Practicing your Process and continuously learning and developing YOUR Situational Awareness has never been more important. It prepares you to PREVENT and RESPOND.
Gen Eisenhower says it below, plans will not do you any good if you are not continually planning, visualizing and thinking about “what you would do”.
You conduct this continuous planning through the development of your habits, behaviors and mindset, tied directly to you practicing your process
When you continue to Practice Your Process, here are some things you can use to think about.
Practicing your process, everywhere you go, is a critical part of you developing your Situational Awareness. This fills your “library” and trains your “Lizard Brain”.
Here is a checklist of “thoughts” you can process as you practice your Process.
Your Process ties directly to Lt Col Coopers Colors on Situational Awareness. This provides you the ability to have escalated levels of response, control your breathing, and allow you to stay in control and make non-emotional decisions. Practicing your process takes 30-45 seconds, and eventually will become your habits and behaviors that you don’t even think about.
Your Process Starts with Stop/Look/Listen (SLL) then continues with the following steps:
Identify – Assess – Predict – Decide – Act
It is a process that is circular because you continually use it.
I do want to reinforce the fact that as you build your process, it will be your process. It is ok, and recommended that it not be the same as mine or anyone else. As you think about what you might do, it needs to be what you are capable of doing.
But there are some things that we can look at every time we go somewhere.
When you walk into a coffee shop, restaurant, grocery store, driving your car etc:
First, Stop/Look/Listen, you Identify and look around…….is there anything going on that concerns me, gives me that “gut feeling” or the “hair on the back of my neck” stands up.
Someone that works there looking very nervous
People holding people in one place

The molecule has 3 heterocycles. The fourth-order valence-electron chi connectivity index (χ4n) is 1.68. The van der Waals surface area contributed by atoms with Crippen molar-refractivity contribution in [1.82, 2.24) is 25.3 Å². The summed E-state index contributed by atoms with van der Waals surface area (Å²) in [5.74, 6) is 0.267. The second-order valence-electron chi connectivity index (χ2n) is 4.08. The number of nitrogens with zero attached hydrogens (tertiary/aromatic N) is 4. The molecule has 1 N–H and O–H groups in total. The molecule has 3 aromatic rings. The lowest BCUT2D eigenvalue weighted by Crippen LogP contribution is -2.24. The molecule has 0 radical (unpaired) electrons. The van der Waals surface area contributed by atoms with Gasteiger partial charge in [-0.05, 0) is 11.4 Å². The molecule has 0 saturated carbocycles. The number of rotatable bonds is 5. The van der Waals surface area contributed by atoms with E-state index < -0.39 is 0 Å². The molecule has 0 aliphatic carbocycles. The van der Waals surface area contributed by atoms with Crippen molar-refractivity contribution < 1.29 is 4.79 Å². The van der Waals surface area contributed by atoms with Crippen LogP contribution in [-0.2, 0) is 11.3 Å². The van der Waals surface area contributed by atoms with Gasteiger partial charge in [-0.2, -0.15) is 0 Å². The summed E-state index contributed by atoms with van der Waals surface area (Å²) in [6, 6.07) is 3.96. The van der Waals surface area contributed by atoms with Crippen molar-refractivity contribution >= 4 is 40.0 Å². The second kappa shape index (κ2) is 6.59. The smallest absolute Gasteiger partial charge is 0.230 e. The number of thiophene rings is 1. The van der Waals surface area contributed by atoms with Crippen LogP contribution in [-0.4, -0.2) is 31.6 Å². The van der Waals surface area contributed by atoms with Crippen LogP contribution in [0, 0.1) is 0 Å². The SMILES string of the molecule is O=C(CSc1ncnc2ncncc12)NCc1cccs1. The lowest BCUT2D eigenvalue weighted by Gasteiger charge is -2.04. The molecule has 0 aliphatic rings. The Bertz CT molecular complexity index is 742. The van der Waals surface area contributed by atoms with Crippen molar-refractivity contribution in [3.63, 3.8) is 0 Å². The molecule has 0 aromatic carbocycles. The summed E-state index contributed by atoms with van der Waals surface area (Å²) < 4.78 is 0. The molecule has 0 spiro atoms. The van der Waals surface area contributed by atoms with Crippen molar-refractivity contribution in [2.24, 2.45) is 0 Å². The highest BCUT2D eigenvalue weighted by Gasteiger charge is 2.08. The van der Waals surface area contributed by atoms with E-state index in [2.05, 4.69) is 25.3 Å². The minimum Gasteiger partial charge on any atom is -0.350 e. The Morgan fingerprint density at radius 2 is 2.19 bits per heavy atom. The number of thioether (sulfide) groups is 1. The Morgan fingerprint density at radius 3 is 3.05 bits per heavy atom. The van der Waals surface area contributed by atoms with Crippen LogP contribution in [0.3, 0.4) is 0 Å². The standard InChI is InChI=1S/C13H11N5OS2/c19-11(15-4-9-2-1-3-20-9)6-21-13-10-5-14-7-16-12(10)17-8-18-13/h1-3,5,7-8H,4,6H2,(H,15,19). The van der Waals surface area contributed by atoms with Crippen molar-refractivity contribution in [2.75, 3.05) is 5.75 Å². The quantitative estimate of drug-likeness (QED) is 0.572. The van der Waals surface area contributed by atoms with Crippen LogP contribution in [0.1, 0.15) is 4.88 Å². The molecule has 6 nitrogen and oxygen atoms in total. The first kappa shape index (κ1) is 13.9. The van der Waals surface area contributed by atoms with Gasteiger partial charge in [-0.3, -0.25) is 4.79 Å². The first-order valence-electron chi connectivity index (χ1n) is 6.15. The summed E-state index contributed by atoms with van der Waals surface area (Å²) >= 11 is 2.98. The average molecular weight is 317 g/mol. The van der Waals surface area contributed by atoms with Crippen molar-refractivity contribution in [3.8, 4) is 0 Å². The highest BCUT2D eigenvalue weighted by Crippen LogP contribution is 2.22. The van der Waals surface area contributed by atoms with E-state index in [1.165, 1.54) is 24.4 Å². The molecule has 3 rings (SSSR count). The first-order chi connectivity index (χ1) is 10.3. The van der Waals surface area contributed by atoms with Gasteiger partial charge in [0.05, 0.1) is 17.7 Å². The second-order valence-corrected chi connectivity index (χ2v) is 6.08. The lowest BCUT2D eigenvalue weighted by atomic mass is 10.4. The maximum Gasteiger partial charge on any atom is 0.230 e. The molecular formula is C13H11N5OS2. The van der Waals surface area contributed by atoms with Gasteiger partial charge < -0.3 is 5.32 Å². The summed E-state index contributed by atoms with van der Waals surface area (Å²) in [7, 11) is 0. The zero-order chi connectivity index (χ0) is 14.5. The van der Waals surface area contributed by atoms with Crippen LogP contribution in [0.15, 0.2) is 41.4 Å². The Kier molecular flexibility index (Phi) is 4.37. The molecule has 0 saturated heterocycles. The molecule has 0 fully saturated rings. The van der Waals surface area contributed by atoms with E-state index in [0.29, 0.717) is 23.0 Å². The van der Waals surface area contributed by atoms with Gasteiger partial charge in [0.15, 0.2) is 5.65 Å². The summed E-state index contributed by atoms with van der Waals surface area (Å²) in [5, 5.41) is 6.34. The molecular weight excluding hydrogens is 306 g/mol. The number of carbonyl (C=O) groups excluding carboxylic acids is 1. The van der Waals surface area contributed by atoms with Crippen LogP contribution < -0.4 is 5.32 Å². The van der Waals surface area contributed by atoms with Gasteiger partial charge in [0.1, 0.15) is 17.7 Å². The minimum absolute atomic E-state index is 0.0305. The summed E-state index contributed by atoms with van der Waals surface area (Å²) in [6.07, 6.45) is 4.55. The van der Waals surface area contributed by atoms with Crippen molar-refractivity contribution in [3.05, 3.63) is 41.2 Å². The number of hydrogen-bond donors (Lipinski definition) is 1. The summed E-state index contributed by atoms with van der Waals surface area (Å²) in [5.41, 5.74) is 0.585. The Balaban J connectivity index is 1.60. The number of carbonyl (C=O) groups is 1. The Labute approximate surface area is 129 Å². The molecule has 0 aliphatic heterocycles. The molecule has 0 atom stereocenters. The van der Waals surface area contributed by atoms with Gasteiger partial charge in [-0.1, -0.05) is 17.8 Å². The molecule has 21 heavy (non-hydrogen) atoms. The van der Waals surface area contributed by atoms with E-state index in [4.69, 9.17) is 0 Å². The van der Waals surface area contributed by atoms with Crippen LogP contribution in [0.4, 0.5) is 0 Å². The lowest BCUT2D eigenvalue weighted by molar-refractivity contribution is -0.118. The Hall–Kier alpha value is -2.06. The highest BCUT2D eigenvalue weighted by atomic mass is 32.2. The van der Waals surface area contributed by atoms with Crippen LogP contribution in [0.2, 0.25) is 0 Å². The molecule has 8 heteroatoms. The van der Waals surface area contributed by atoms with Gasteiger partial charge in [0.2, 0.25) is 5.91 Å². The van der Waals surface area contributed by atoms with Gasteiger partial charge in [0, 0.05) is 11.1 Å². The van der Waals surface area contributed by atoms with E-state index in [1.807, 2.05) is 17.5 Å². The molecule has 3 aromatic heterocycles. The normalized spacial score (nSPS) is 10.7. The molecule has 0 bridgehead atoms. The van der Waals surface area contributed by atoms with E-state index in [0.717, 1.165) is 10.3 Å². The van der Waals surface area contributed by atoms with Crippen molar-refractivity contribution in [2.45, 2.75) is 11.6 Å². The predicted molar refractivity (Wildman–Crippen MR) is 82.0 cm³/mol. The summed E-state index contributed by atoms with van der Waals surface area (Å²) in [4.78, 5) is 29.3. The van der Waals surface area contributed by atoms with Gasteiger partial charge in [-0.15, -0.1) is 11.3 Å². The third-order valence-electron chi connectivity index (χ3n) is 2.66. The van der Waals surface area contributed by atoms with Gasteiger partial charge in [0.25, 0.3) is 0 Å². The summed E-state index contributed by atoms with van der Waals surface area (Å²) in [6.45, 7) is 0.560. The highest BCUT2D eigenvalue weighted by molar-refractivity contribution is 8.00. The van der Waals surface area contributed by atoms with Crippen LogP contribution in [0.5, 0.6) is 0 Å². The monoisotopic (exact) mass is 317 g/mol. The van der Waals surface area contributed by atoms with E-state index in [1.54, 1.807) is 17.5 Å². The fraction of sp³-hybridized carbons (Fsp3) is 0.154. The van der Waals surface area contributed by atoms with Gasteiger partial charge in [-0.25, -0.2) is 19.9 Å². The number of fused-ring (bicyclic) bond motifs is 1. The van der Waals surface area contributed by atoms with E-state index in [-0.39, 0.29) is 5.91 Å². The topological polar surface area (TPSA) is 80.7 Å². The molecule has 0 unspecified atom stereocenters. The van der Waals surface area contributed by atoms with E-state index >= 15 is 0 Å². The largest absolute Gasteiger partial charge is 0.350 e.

People with backpacks or wearing clothes that don’t match the occasion
You see a weapon
People wearing masks – we still have this one in here, even though it is much more difficult today to determine if this is a threat or not.
Second, you Assess. Here are some things to consider here:
Can I sit so my back is not to the door
Am I alone, with family and friends, business associates
Are the employees attentive
Is there a back or side exit
Do they have security cameras
Do they have fire alarms and extinguishers
Where are the bathrooms and do the doors lock
Do they have their own security on site
Who would I go to if I see something that gives me that gut feeling
Are there any employees that I might be able to rely on if something happens
Third, you Predict. You ask yourself a question, what would I do if……. And remember, this is what you are capable of doing, based on your development of you being Self Aware of your capabilities.
What will I do if a fight or argument breaks out
What will I do if something happens that gives me that gut feeling
What will I do if the fire alarm goes off
If a threat comes in the front door, what will I do: head out a different exit, lock myself in the bathroom
If I am not alone, will I do something to ensure their safety
Is the safety of my family more important than my safety
How would I communicate if required
As mentioned above, these are examples of what you can start looking at. Choose what works for you, and add to this list as you learn and practice your process.
THEN, if something enters your environment that causes the “hair on the back of your neck” or gives you that “gut feeling”, you go to the Decide step to analyze what is causing that feeling and then determine if you need to ACT.
Our focus is to provide you a program that allows you to develop YOUR Situational Awareness Habits, Behaviors and Mindset while practicing your Process.
Brian Searcy, Col (Ret) USAF Paratus.group